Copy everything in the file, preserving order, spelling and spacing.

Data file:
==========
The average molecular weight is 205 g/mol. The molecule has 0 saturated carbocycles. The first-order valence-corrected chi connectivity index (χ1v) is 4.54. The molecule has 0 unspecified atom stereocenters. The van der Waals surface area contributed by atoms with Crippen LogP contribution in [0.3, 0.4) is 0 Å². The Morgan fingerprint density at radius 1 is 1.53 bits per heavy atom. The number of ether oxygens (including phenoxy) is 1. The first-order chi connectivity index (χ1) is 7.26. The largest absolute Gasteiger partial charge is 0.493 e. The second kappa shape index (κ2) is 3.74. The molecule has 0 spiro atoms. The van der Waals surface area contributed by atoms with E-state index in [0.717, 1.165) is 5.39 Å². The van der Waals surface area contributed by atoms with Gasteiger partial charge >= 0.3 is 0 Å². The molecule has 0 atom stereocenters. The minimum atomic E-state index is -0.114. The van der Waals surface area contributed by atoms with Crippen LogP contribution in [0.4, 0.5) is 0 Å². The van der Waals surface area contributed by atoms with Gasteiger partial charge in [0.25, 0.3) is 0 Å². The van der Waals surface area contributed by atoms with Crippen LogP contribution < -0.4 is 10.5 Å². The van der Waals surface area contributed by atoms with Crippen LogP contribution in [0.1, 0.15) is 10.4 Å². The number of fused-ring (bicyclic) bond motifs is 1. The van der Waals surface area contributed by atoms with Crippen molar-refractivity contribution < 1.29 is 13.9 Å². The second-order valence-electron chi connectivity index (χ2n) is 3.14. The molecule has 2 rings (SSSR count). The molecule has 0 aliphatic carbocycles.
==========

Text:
The average molecular weight is 205 g/mol. The molecule has 0 saturated carbocycles. The first-order valence-corrected chi connectivity index (χ1v) is 4.54. The molecule has 0 unspecified atom stereocenters. The van der Waals surface area contributed by atoms with Crippen LogP contribution in [0.3, 0.4) is 0 Å². The Morgan fingerprint density at radius 1 is 1.53 bits per heavy atom. The number of ether oxygens (including phenoxy) is 1. The first-order chi connectivity index (χ1) is 7.26. The largest absolute Gasteiger partial charge is 0.493 e. The second kappa shape index (κ2) is 3.74. The molecule has 0 spiro atoms. The van der Waals surface area contributed by atoms with E-state index in [0.717, 1.165) is 5.39 Å². The van der Waals surface area contributed by atoms with Gasteiger partial charge >= 0.3 is 0 Å². The molecule has 0 atom stereocenters. The minimum atomic E-state index is -0.114. The van der Waals surface area contributed by atoms with Crippen LogP contribution in [0.4, 0.5) is 0 Å². The van der Waals surface area contributed by atoms with Gasteiger partial charge in [0.25, 0.3) is 0 Å². The van der Waals surface area contributed by atoms with Crippen LogP contribution < -0.4 is 10.5 Å². The van der Waals surface area contributed by atoms with Crippen LogP contribution in [0.1, 0.15) is 10.4 Å². The number of fused-ring (bicyclic) bond motifs is 1. The van der Waals surface area contributed by atoms with Crippen molar-refractivity contribution < 1.29 is 13.9 Å². The second-order valence-electron chi connectivity index (χ2n) is 3.14. The molecule has 2 rings (SSSR count). The molecule has 0 aliphatic carbocycles.